I can do that with Toast 10 however created dmg file is not editable… I cannot add or delete items, not possible to move files around using drag and drop method.

    I have tired to create the toast file with disk auto open window option, but it is the same story, toast file is not editable, so I cannot drag and drop files after mounted.

    I have also tried to change permissions in either toast or dmg file ones created in toast, but nothing happened. It is still read-only…

    One more thing Toast software is set up to write session disk.

  • I created a disk utility and did not save my password in the key chain. Now, a couple months later I can’t remember the password. Is there anyway to reset the password?

  • Nice post!! I want to add one point here about the disk image created by drive utility is that the you can also compress the image image size. For experiment I was using 5 GB of disk drive for image and disk utility provide image of size of 50 MB in return!! I was really impressed with such a nice result. Now image thus formed is portable, take it at any system as it need very short space.

  • First, I want to point out one capability that is not obvious. Disk Utilities can perform multiple tasks simultaneously. All you have to do is select New from the File menu and you will get another window to set up additional tasks.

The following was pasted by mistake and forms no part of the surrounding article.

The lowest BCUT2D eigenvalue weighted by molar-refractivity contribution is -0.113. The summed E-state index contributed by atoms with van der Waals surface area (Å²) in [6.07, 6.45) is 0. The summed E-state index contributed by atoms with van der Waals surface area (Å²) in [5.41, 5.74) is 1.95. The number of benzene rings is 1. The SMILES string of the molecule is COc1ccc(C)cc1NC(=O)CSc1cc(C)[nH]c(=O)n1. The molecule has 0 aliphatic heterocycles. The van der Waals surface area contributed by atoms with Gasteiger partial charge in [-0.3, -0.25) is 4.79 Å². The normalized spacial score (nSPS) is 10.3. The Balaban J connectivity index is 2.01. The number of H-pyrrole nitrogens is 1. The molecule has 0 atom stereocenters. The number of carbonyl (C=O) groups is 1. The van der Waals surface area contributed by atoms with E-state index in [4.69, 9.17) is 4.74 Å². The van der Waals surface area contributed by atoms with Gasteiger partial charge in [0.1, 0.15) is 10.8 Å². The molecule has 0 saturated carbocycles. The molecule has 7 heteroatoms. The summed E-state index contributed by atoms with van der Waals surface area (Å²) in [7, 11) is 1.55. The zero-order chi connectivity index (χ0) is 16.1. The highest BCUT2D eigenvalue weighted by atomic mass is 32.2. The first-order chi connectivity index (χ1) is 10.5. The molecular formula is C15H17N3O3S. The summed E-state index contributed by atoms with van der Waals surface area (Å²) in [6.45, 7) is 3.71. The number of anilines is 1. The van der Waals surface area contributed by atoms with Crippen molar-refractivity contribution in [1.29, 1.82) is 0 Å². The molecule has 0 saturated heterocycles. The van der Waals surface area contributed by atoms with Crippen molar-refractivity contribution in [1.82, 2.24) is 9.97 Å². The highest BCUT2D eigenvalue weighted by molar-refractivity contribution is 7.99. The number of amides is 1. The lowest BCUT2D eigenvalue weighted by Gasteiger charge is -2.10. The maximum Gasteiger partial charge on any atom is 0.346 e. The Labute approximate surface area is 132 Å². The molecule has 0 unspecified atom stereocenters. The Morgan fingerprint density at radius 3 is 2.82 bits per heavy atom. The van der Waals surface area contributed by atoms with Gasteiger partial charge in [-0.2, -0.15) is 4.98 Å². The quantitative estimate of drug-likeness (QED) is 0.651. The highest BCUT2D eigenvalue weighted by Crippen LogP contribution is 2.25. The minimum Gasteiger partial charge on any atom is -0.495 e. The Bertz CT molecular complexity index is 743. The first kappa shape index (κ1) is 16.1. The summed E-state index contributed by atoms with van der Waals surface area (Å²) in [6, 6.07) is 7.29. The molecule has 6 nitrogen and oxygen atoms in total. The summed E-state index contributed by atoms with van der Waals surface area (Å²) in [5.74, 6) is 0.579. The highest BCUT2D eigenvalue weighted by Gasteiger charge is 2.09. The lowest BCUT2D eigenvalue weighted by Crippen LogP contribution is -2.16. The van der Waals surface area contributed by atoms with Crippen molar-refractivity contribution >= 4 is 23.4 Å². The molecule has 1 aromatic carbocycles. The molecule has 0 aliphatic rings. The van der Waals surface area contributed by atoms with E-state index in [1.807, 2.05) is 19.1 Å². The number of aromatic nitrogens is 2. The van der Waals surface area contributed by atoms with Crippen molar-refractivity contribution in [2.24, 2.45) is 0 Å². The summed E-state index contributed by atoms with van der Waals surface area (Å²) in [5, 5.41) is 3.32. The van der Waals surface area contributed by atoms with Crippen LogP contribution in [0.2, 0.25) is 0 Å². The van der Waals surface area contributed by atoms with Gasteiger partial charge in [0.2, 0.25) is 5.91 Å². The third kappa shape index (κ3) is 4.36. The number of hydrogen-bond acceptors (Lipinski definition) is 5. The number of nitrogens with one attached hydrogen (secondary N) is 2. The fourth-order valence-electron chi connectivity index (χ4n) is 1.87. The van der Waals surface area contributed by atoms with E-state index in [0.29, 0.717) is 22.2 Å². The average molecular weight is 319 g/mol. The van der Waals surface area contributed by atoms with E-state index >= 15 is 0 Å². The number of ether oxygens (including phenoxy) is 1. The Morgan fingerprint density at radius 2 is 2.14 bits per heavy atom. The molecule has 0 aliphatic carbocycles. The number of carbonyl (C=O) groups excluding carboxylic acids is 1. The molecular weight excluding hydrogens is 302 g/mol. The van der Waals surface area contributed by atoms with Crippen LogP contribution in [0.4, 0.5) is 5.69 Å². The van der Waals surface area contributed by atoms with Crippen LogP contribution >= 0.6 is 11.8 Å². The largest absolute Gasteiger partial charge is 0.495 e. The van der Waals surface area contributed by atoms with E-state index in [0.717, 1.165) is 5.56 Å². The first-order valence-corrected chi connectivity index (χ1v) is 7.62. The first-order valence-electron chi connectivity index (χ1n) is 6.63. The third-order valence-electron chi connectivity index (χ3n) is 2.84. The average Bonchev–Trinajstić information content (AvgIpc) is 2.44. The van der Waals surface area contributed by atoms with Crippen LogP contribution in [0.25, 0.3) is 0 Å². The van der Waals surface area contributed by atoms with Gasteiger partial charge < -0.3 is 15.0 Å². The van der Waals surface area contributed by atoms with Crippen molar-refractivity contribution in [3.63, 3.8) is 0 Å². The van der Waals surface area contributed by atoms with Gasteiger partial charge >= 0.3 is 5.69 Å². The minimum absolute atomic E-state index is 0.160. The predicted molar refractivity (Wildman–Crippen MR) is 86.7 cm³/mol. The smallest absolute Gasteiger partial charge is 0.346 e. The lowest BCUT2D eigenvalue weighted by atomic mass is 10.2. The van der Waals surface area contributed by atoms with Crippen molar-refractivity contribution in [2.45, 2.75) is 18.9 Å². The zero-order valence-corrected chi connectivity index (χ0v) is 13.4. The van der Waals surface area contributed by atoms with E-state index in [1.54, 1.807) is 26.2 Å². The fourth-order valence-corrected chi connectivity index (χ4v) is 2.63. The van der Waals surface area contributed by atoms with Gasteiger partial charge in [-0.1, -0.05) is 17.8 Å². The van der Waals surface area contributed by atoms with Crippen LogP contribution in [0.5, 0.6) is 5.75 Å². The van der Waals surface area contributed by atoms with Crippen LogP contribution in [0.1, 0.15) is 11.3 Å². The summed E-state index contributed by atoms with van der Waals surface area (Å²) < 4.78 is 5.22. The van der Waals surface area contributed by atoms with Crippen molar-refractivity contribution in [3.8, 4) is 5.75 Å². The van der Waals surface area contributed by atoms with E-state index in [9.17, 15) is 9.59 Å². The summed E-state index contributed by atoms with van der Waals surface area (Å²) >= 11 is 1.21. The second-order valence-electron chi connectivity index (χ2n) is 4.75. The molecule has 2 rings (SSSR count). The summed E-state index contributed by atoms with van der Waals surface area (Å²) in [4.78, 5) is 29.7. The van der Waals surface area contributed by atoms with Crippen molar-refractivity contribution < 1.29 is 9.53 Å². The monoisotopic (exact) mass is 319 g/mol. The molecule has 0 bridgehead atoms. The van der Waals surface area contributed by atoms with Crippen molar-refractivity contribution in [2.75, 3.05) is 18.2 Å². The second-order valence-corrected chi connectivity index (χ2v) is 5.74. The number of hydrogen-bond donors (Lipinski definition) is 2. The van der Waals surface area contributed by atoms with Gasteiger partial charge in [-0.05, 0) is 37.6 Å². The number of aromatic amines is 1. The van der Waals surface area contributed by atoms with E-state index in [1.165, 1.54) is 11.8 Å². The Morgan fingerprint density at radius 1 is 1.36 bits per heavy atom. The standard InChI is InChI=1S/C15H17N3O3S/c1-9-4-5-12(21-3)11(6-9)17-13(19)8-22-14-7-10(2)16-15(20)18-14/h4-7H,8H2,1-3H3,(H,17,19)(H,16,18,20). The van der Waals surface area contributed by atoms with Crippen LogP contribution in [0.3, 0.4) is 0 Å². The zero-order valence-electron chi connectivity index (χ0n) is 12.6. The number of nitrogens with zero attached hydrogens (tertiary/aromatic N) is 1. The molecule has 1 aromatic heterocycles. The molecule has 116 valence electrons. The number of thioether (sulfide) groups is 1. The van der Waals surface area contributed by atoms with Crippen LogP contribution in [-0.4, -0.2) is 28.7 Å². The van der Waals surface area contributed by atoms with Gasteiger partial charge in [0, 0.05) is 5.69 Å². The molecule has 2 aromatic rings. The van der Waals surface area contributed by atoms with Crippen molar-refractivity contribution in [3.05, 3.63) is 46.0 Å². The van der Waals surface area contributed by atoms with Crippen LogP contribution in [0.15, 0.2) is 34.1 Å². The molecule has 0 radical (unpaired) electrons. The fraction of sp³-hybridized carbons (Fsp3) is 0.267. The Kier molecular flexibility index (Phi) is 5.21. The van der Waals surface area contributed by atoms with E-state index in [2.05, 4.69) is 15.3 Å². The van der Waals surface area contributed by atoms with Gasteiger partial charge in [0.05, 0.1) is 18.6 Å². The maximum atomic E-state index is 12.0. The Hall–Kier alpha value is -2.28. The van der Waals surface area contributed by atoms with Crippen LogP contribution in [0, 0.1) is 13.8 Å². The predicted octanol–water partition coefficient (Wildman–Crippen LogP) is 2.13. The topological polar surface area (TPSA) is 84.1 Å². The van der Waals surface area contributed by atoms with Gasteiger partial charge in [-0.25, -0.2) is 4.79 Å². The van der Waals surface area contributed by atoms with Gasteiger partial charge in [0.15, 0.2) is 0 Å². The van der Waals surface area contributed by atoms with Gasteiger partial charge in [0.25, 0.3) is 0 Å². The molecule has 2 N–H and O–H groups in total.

I really like Disk Utilities for its capability, features and functions. But be forewarned. It is a very flaky/buggy application, frequently freezing or quitting for no apparent reason (I am a very experienced IT guy, having supported the Mac since 1986). The versions have become more stable with each new release of OS X but the latest version with OS X.6.8 (Snow Leopard) still has many problems. I cannot speak yet about the Lion version as I do not have that yet.

    Be especially careful with Disk Images. Even after you create one, ALWAYS run Scan for Disk Image afterward to CONFIRM that the disk image is successful (even a Verify Disk Image is NOT enough). I continue to find a number of images that cannot be used because Disk Utilities incorrectly reported they were ok.

  • thank you. never thought of those applications for dmg files!

  • I have a problem. I created a password protected drive on my Mac Osx Snow Leopard. I can access the drive and read the files but can’t remove the files to my desktop nor from the ‘recycle’ bin A white cross on green back ground appears and it wont let go from my cursor unless i press escape.
    What has gone wrong and how do i get my files back please. Can anyone help me please.